Essay on Religion in Beowulf

814 WordsNov 1, 20104 Pages
Jeff Paletta Mr. Manwell English 3 Period 3 A.M.D.G Soldier of God Warriors are considered among the bravest of men. In the Anglo-Saxon community, the warriors were of the most respected class, and made up the foundation for their way of living. Anglo-Saxon warriors would not stop fighting until either they were victorious or they were dead. Written during this Anglo-Saxon period, the epic Beowulf contains many pagan ideals, in addition to several references to Christian philosophy. Beowulf is a tale of dual ordeals; an external fight against treacherous enemies, and an internal struggle with human tendencies of pride, greed, cowardice, and betrayal. The story intertwines them with both pagan and Christian beliefs. The pride…show more content…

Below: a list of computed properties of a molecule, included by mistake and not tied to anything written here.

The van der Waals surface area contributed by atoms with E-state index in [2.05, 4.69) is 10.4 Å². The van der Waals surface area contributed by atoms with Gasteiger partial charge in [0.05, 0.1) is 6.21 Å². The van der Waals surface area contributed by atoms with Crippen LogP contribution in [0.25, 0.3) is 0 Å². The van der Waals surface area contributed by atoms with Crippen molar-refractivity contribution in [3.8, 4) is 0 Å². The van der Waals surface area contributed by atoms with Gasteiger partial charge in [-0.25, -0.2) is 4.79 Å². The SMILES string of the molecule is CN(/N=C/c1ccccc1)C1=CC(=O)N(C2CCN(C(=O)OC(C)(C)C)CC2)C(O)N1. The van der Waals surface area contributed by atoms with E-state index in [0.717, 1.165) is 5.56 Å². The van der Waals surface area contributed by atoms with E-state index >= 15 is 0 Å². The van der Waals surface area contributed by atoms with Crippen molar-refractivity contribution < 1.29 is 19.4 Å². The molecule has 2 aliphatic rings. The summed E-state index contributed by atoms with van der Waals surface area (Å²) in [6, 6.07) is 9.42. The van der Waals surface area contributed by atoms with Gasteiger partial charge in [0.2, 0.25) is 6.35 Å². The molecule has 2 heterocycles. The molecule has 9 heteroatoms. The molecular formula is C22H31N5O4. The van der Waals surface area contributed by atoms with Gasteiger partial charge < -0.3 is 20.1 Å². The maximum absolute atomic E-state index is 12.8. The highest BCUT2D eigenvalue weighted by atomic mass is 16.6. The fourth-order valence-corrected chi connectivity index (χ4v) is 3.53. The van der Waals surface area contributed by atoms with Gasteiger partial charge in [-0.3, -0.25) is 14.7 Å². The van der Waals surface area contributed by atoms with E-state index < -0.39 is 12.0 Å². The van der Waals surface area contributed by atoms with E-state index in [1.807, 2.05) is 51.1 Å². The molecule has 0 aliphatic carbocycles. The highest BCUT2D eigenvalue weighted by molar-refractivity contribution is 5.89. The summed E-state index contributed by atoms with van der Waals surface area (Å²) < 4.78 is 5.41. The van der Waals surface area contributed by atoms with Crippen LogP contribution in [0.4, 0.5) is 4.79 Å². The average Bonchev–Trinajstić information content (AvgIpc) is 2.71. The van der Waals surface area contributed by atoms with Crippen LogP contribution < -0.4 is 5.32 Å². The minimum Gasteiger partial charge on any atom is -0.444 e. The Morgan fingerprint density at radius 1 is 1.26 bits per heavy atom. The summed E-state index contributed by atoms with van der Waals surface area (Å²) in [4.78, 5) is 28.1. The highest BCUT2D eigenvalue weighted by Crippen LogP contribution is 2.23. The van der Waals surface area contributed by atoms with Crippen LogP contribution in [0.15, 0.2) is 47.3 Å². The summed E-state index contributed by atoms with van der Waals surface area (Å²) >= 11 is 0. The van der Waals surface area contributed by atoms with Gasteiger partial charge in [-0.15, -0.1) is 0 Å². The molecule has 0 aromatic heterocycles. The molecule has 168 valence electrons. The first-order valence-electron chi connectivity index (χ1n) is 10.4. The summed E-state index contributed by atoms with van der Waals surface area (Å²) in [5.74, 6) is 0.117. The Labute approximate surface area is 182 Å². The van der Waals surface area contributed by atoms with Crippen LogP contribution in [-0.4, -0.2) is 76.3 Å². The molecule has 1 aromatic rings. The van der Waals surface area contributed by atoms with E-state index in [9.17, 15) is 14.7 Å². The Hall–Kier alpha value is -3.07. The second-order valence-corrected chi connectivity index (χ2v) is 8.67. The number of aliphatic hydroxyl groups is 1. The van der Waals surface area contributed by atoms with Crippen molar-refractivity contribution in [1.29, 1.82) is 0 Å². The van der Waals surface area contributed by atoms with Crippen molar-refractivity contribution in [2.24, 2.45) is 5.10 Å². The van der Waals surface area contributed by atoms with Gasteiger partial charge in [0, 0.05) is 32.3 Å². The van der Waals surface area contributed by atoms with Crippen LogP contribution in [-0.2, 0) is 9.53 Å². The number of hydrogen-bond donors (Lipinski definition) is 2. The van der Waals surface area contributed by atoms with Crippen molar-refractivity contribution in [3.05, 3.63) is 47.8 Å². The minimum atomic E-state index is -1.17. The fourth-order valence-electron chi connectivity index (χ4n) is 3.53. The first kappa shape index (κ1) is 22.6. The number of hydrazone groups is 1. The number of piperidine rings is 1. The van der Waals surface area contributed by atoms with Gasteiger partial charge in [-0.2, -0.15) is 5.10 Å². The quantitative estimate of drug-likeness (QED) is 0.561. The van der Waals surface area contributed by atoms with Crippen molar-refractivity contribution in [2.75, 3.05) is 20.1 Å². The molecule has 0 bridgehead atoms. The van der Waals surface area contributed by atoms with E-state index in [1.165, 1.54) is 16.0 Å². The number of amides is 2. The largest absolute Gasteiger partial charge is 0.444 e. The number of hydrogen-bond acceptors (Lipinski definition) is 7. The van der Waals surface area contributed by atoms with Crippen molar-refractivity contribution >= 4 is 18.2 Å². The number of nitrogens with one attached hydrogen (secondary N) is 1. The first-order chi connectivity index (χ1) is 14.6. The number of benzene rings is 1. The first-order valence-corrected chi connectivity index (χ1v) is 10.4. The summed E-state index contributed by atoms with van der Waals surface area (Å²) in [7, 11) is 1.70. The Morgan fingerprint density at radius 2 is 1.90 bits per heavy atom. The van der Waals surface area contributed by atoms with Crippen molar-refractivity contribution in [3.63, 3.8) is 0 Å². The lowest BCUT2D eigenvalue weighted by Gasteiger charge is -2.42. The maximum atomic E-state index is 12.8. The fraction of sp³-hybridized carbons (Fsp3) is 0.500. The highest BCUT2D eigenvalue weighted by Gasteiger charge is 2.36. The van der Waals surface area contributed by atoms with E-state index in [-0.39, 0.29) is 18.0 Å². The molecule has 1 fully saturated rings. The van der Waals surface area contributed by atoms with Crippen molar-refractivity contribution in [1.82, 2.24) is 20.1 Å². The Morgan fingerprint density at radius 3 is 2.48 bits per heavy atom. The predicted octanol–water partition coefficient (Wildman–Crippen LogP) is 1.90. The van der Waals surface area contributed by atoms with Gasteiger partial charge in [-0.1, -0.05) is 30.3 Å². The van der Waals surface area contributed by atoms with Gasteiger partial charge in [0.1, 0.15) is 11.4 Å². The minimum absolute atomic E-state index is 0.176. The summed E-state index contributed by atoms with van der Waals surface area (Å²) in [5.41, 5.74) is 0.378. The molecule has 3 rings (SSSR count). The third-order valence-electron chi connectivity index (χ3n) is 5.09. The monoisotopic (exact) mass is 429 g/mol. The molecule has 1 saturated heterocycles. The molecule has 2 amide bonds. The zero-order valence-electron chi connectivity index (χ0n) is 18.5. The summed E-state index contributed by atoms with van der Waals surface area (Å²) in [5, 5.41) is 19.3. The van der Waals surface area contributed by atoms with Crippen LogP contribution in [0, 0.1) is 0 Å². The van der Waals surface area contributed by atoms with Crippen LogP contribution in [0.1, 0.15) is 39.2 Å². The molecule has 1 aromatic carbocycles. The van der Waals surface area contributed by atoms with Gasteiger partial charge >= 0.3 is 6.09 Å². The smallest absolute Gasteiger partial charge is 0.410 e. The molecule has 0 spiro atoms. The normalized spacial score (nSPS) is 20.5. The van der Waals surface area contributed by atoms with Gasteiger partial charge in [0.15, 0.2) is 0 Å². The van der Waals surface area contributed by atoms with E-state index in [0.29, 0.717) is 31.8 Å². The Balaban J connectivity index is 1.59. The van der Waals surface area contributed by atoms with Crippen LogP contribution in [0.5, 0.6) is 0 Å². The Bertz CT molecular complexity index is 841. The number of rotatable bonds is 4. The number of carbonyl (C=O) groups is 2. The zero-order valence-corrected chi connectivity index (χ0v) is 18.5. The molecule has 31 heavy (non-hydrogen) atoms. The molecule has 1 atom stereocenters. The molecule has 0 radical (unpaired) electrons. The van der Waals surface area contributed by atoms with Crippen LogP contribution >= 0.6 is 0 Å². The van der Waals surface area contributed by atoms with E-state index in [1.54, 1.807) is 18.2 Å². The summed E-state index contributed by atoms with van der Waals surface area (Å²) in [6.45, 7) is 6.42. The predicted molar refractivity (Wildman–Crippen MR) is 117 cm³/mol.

In this sense, Beowulf represents an Anglo-Saxon warrior; the bravest of pagan soldiers who fight until the death. The first half of this dual ordeal is the internal conflict of human nature to be overcome by pride and greed. The characteristic of pride and its contradiction to Christian values gives a first look at the dichotomies of pride vs. humility and sacrifice vs. greed. In Herot, King Hrothgar reminds Beowulf that pride, untempered by humility, will result in the tragic fall. He also shares with Beowulf a second element of Christian philosophy; “wealth, accumulated through the grace of God, must be shared unselfishly.” The characteristic of greed is contradictory in Beowulf. At first, Beowulf is made out to be a selfless warrior; he fights Grendel and Grendel's mother to ensure safety for his people, even if it means he will die. However, once the greed of Beowulf mixes with his pride, he loses that trait of selflessness. Beowulf lets his pride consume him, and begins to brag about what he has accomplished. Beowulf says “Grendel is no braver nor stronger than I am! I could kill him with my sword; I shall not...” (Beowulf 376) Beowulf starts to call himself the best soldier in the world, and that he is the only one that could kill Grendel. At this point, Beowulf is no longer fighting for the protection of his people, but rather for his own personal glory. The
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